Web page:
Correct Power Supply?

Do you have a question? Post it now! No Registration Necessary.  Now with pictures!

Threaded View
I now have the GA-MA785GM-US2H AMD motherboard.  I need to get a
better power supply than I now have.  500W or more.  Can someone
recommend one and why?   This mobo has a second power connector  which
is 2X8.  One with both PATA and SATA would be nice to have.

I appreciate and live off of your suggestions herein.


Thanks

Duke






Re: Correct Power Supply?

On 2/12/2011 7:27 PM, jw@eldorado.com wrote:
Quoted text here. Click to load it
What are your priorities? Long life, efficiency, noise, price, modular,
etc. You could spend $100 or you could spend $250 for a usable PS around
500W depending on what your final aims are. Personally I prefer Seasonic
supplies but there are quite a few good makers out there. But there are
even more bad makers out there too. You might want to look at the Seasonic
M12 series to get an idea of a top-line supply that isn't totally over the
top. Hint: you probably don't need a 1000W supply. Actually, you probably
don't need a 500W unless you are doing something pretty extreme but that's
up to you -- not knowing what else is going into the system nobody can tell.


Re: Correct Power Supply?

jw@eldorado.com wrote:
Quoted text here. Click to load it

Did you get this "500W" number from the documentation that comes
with your video card ? Those are only estimates, based on some
assumptions about what hardware is in the computer. Some "basic"
systems, use well less power than the documentation with the video
card might suggest. Higher end systems come closer to the estimate.
The 500W number might already include a percentage of margin.

Your motherboard comes with a 2x4 connector for ATX12V processor power.
The motherboard may have had a sticker over top of 2x2 of those pins.
That is put there, to show you where to plug a 2x2 power connector, if
that is what the power supply came with. Using a 2x4 is optional, and
helps with extreme overclocks of 125-140W or higher processors. For
regular processors, the 2x2 as a connection option, is just fine.
If you're not overclocking, the 2x2 should be enough for about anything.

With regard to picking a supply, use the Newegg search engine. Set the
power to 500W, then sort the resulting list via "best rating". The
supplies that have good customer ratings, should be safe to buy. If
you want modular, check to see if the search engine includes a
selection for modular cabling.

    Paul


Re: Re: Correct Power Supply?

Quoted text here. Click to load it

The motherboard manual says "to meet expansion requirements, it is
recommended that a power supply that can withstand high power
consumption be used (500W or greater)."

I have a AMD Phenom X4 Quad Core 9500 2.2 GHz cpu and a GEFORCE 9300
GE 256MB PCI-E (HP pn 466851) video card that I plan to use.  They
came from a HP Pavilion Media Center m8530f with a bad M2N78-LA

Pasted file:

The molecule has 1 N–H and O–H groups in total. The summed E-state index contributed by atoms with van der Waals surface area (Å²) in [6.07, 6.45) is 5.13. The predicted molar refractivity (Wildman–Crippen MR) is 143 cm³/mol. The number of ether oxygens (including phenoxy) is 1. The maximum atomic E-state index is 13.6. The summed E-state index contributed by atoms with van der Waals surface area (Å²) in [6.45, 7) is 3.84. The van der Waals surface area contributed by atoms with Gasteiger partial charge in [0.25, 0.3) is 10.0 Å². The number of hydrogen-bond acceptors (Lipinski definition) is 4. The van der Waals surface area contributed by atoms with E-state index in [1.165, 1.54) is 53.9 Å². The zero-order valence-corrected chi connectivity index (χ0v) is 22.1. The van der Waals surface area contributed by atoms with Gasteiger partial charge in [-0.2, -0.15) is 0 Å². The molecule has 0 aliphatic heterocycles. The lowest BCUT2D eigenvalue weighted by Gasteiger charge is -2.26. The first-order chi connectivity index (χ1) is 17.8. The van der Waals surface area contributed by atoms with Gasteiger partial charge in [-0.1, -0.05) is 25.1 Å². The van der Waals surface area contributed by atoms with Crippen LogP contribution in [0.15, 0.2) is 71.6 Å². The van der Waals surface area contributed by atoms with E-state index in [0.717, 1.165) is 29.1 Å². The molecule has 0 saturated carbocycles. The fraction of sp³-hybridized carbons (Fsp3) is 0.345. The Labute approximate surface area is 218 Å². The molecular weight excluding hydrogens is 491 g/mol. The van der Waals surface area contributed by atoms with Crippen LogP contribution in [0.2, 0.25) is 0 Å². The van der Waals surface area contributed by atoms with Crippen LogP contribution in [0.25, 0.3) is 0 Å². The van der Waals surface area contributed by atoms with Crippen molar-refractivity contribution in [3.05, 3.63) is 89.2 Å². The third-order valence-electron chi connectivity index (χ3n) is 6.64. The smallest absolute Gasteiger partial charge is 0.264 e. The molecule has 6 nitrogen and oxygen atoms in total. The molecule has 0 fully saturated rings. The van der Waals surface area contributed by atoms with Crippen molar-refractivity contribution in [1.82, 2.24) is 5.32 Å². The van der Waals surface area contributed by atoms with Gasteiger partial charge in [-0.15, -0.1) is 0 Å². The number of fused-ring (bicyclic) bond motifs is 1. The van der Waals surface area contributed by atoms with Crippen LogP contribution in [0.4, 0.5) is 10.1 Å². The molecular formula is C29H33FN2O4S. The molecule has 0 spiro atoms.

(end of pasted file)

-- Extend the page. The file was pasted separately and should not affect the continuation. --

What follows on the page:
motherboard.  The power supply I have is only 300W.

Quoted text here. Click to load it

It did not.

Quoted text here. Click to load it

I'll just have to be sure to plug it right.

Quoted text here. Click to load it

Thanks again Paul

Duke

Re: Correct Power Supply?

jw@eldorado.com wrote:
Quoted text here. Click to load it

Your processor is listed here as 95W. The Vcore regulator is around
90% efficient, so 95W/0.9 = 105.6W at the power supply itself.

http://products.amd.com/en-us/DesktopCPUDetail.aspx?id=20

The 9300 GE is the same as a 9300 GS, according to the table here.

http://xtreview.com/images-added.php?image=images/GeForce-9300-GS-and-GeForce-9300-GE-03.gif&id=5376

I can't find power numbers, but because the card lacks a PCI Express
auxiliary power connector on the end of the card, that says the
card is less than 50 watts. Probably 35W or less, based on the
size of the cooler and fan assembly.

So if we total up the power of your system, an estimate is

105.6+35+12+25.5+6+10+50=244W

You could use something between 400W and 500W there if you want.
Sometimes, to get a quality power supply product, you have to go
up the power scale a bit. I have a 500W in my current system, but
I didn't arrive at 500W by calculation - it was the quality of the
supply that determined the purchase. When power supplies drop in
power level (like down to the 350W range), the price is also pretty
low, and the temptation to "cheap out" internally, is overpowering for
the manufacturer. Going upscale a bit, means they have enough
money to put in EMI filters, OVP, OCP, and other forms of
protection. It improves the odds as well, that the computer
will survive, if the power supply fails.

It's really hard to stay ahead of the power supply manufacturers.
I can't say that every supply I've bought, was a winner :-(
At least none of them has exploded, or shot flames out
through the grill.

    Paul

Site Timeline